Format

Send to

Choose Destination
Saudi J Gastroenterol. 2013 Jul-Aug;19(4):165-71. doi: 10.4103/1319-3767.114514.

Comparison of the prevalence of psychiatric co-morbidities in hepatitis C patients and hepatitis B patients in Saudi Arabia.

Author information

1
Department of Psychiatry, King Khalid University Hospital, King Saud University, Riyadh, Saudi Arabia. yrsh@ksu.edu.sa

Abstract

BACKGROUND/AIM:

Hepatitis C is a major health concern world-wide and is frequently associated with psychiatric co-morbidity. The most common genotype in Saudi Arabia differs from genotypes prevalent elsewhere and thus we aimed to determine if psychiatric disturbances occur in Saudi patients infected with hepatitis C and whether these symptoms extend to those infected with hepatitis B.

MATERIALS AND METHODS:

Data were collected from hepatitis C and hepatitis B patients using the general health questionnaire (GHQ-28) and The Short Form Health Survey (SF-36) questionnaires. Tinnitus patients served as control subjects. The Chi-square test was used to examine the relationship between categorical variables. Continuous variables were compared using the Student's t-test or the Wilcoxon-Mann-Whitney test for skewed data, and correlations were evaluated by calculating Spearman's rho. The odds ratio was used to determine the association between variables and the likelihood of being a psychiatric case.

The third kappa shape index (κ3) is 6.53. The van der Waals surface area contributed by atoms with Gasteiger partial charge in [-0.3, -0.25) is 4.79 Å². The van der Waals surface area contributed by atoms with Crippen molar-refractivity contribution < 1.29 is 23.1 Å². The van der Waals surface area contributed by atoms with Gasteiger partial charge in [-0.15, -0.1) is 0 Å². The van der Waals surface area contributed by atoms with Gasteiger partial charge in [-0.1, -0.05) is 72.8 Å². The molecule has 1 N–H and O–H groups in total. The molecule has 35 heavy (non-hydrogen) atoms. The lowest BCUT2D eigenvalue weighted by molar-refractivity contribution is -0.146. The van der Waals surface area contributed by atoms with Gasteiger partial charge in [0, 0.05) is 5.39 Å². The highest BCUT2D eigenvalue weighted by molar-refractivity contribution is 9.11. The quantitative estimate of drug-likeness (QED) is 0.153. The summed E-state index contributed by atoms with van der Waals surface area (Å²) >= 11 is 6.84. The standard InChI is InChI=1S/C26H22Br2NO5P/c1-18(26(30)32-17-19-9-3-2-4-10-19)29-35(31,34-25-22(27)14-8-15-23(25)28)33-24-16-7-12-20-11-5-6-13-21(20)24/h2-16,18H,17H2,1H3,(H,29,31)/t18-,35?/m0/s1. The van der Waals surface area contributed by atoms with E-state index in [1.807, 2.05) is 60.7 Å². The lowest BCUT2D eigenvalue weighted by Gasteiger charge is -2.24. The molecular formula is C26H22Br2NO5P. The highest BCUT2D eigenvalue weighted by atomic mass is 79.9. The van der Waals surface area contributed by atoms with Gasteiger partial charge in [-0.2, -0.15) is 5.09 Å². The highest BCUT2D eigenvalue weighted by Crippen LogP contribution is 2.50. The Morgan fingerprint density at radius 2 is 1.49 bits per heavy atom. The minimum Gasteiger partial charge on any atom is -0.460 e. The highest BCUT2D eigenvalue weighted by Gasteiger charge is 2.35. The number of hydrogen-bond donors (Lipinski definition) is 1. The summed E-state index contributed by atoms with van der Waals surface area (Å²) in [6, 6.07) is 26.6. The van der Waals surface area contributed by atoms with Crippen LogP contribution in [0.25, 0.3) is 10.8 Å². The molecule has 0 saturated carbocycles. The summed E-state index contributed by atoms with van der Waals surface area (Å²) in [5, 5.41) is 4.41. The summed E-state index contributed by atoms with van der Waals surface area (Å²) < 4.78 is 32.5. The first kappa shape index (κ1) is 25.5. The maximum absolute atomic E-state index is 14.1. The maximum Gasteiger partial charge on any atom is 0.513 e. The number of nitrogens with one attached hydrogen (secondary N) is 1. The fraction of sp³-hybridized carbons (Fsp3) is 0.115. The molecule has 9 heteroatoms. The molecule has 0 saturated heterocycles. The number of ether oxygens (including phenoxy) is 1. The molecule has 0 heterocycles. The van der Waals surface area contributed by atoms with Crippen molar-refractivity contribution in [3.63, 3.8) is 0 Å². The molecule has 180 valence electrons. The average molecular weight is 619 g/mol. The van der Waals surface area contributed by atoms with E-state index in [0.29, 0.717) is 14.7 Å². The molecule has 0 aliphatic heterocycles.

RESULTS:

Hepatitis C patients were twice as likely to be labeled as a psychiatric case compared with hepatitis B patients ( P = 0.01). Age and gender were not predictive factors though there was a non-significant tendency toward a higher prevalence of psychiatric cases among females. Hepatitis C patients also scored lower than hepatitis B patients in 3 domains of the SF-36 questionnaire, indicating a greater reduction in quality of life (QoL).

CONCLUSION:

We demonstrate an increased incidence of psychiatric symptoms in Saudi Arabian hepatitis C patients compared to hepatitis B patients and controls. This highlights the importance of collaboration between hepatologists and psychiatrists in order to improve the QoL in this patient group.

PMID:
23828746
PMCID:
PMC3745658
DOI:
10.4103/1319-3767.114514
[Indexed for MEDLINE]
Free PMC Article

Supplemental Content

Full text links

Icon for Medknow Publications and Media Pvt Ltd Icon for PubMed Central
Loading ...
Support Center